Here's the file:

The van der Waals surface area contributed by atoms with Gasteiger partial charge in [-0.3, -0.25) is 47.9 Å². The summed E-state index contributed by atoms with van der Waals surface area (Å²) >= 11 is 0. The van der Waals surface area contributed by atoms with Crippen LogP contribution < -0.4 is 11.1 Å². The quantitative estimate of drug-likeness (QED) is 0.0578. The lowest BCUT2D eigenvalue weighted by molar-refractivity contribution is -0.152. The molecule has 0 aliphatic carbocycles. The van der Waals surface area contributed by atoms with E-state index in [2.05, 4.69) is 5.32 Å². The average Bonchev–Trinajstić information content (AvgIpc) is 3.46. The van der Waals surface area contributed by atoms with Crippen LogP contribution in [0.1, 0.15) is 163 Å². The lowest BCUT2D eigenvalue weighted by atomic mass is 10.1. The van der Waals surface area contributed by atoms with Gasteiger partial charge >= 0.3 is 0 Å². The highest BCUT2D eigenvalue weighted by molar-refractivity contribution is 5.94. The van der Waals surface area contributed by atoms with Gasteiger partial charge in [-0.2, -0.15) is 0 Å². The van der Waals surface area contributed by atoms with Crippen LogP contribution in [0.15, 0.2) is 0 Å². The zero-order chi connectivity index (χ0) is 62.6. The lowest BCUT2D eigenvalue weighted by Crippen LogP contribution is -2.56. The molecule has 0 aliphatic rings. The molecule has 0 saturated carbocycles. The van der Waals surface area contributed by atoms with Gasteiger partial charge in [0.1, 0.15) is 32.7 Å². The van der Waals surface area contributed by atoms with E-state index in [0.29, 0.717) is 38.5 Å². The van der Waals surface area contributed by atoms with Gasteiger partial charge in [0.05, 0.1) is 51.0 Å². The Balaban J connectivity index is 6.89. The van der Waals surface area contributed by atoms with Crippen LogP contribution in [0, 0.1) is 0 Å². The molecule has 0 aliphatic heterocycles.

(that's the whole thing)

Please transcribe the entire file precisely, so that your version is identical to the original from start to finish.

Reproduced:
The van der Waals surface area contributed by atoms with Gasteiger partial charge in [-0.3, -0.25) is 47.9 Å². The summed E-state index contributed by atoms with van der Waals surface area (Å²) >= 11 is 0. The van der Waals surface area contributed by atoms with Crippen LogP contribution < -0.4 is 11.1 Å². The quantitative estimate of drug-likeness (QED) is 0.0578. The lowest BCUT2D eigenvalue weighted by molar-refractivity contribution is -0.152. The molecule has 0 aliphatic carbocycles. The van der Waals surface area contributed by atoms with E-state index in [2.05, 4.69) is 5.32 Å². The average Bonchev–Trinajstić information content (AvgIpc) is 3.46. The van der Waals surface area contributed by atoms with Crippen LogP contribution in [0.1, 0.15) is 163 Å². The lowest BCUT2D eigenvalue weighted by atomic mass is 10.1. The van der Waals surface area contributed by atoms with Gasteiger partial charge >= 0.3 is 0 Å². The highest BCUT2D eigenvalue weighted by molar-refractivity contribution is 5.94. The van der Waals surface area contributed by atoms with Gasteiger partial charge in [-0.2, -0.15) is 0 Å². The van der Waals surface area contributed by atoms with Crippen LogP contribution in [0.15, 0.2) is 0 Å². The zero-order chi connectivity index (χ0) is 62.6. The lowest BCUT2D eigenvalue weighted by Crippen LogP contribution is -2.56. The molecule has 0 aliphatic rings. The molecule has 0 saturated carbocycles. The van der Waals surface area contributed by atoms with Gasteiger partial charge in [0.1, 0.15) is 32.7 Å². The van der Waals surface area contributed by atoms with E-state index in [0.29, 0.717) is 38.5 Å². The van der Waals surface area contributed by atoms with Gasteiger partial charge in [0.05, 0.1) is 51.0 Å². The Balaban J connectivity index is 6.89. The van der Waals surface area contributed by atoms with Crippen LogP contribution in [0, 0.1) is 0 Å². The molecule has 0 aliphatic heterocycles.